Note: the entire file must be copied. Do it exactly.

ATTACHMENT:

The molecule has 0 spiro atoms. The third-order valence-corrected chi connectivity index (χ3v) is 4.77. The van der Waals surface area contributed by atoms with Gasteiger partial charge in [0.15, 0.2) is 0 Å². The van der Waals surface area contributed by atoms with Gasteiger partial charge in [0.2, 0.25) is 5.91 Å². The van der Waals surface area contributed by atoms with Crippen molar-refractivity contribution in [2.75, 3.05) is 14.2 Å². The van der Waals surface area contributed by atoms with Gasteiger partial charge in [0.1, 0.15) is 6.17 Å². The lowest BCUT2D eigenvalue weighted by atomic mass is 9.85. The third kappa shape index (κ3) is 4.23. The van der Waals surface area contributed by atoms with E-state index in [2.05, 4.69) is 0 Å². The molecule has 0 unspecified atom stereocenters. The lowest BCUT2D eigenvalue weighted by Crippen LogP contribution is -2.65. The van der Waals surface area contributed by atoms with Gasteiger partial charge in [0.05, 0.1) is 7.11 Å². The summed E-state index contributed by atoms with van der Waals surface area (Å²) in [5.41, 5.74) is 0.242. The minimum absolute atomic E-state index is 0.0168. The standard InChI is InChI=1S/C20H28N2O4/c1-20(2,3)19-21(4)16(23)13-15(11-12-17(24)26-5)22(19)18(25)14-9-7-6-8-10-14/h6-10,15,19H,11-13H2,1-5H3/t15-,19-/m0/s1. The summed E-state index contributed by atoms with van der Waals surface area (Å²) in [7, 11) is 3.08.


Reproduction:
The molecule has 0 spiro atoms. The third-order valence-corrected chi connectivity index (χ3v) is 4.77. The van der Waals surface area contributed by atoms with Gasteiger partial charge in [0.15, 0.2) is 0 Å². The van der Waals surface area contributed by atoms with Gasteiger partial charge in [0.2, 0.25) is 5.91 Å². The van der Waals surface area contributed by atoms with Crippen molar-refractivity contribution in [2.75, 3.05) is 14.2 Å². The van der Waals surface area contributed by atoms with Gasteiger partial charge in [0.1, 0.15) is 6.17 Å². The lowest BCUT2D eigenvalue weighted by atomic mass is 9.85. The third kappa shape index (κ3) is 4.23. The van der Waals surface area contributed by atoms with E-state index in [2.05, 4.69) is 0 Å². The molecule has 0 unspecified atom stereocenters. The lowest BCUT2D eigenvalue weighted by Crippen LogP contribution is -2.65. The van der Waals surface area contributed by atoms with Gasteiger partial charge in [0.05, 0.1) is 7.11 Å². The summed E-state index contributed by atoms with van der Waals surface area (Å²) in [5.41, 5.74) is 0.242. The minimum absolute atomic E-state index is 0.0168. The standard InChI is InChI=1S/C20H28N2O4/c1-20(2,3)19-21(4)16(23)13-15(11-12-17(24)26-5)22(19)18(25)14-9-7-6-8-10-14/h6-10,15,19H,11-13H2,1-5H3/t15-,19-/m0/s1. The summed E-state index contributed by atoms with van der Waals surface area (Å²) in [7, 11) is 3.08.